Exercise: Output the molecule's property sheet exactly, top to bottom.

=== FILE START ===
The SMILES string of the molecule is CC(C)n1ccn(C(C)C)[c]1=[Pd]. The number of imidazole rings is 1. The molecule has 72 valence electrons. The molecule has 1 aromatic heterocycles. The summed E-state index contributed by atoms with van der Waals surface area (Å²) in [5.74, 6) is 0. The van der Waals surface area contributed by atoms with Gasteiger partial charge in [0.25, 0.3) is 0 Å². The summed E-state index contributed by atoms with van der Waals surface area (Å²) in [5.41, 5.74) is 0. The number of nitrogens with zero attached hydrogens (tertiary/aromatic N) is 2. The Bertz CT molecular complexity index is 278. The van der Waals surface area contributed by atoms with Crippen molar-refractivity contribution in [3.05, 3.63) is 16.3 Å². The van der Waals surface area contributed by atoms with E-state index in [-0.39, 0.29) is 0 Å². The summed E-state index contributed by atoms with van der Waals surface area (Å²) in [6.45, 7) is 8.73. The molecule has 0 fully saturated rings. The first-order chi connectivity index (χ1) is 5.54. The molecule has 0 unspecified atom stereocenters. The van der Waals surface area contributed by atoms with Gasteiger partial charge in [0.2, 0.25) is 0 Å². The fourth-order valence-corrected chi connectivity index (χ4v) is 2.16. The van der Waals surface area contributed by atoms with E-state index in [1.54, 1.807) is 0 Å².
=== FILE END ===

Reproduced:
The SMILES string of the molecule is CC(C)n1ccn(C(C)C)[c]1=[Pd]. The number of imidazole rings is 1. The molecule has 72 valence electrons. The molecule has 1 aromatic heterocycles. The summed E-state index contributed by atoms with van der Waals surface area (Å²) in [5.74, 6) is 0. The van der Waals surface area contributed by atoms with Gasteiger partial charge in [0.25, 0.3) is 0 Å². The summed E-state index contributed by atoms with van der Waals surface area (Å²) in [5.41, 5.74) is 0. The number of nitrogens with zero attached hydrogens (tertiary/aromatic N) is 2. The Bertz CT molecular complexity index is 278. The van der Waals surface area contributed by atoms with Crippen molar-refractivity contribution in [3.05, 3.63) is 16.3 Å². The van der Waals surface area contributed by atoms with E-state index in [-0.39, 0.29) is 0 Å². The summed E-state index contributed by atoms with van der Waals surface area (Å²) in [6.45, 7) is 8.73. The molecule has 0 fully saturated rings. The first-order chi connectivity index (χ1) is 5.54. The molecule has 0 unspecified atom stereocenters. The van der Waals surface area contributed by atoms with Gasteiger partial charge in [0.2, 0.25) is 0 Å². The fourth-order valence-corrected chi connectivity index (χ4v) is 2.16. The van der Waals surface area contributed by atoms with E-state index in [1.54, 1.807) is 0 Å².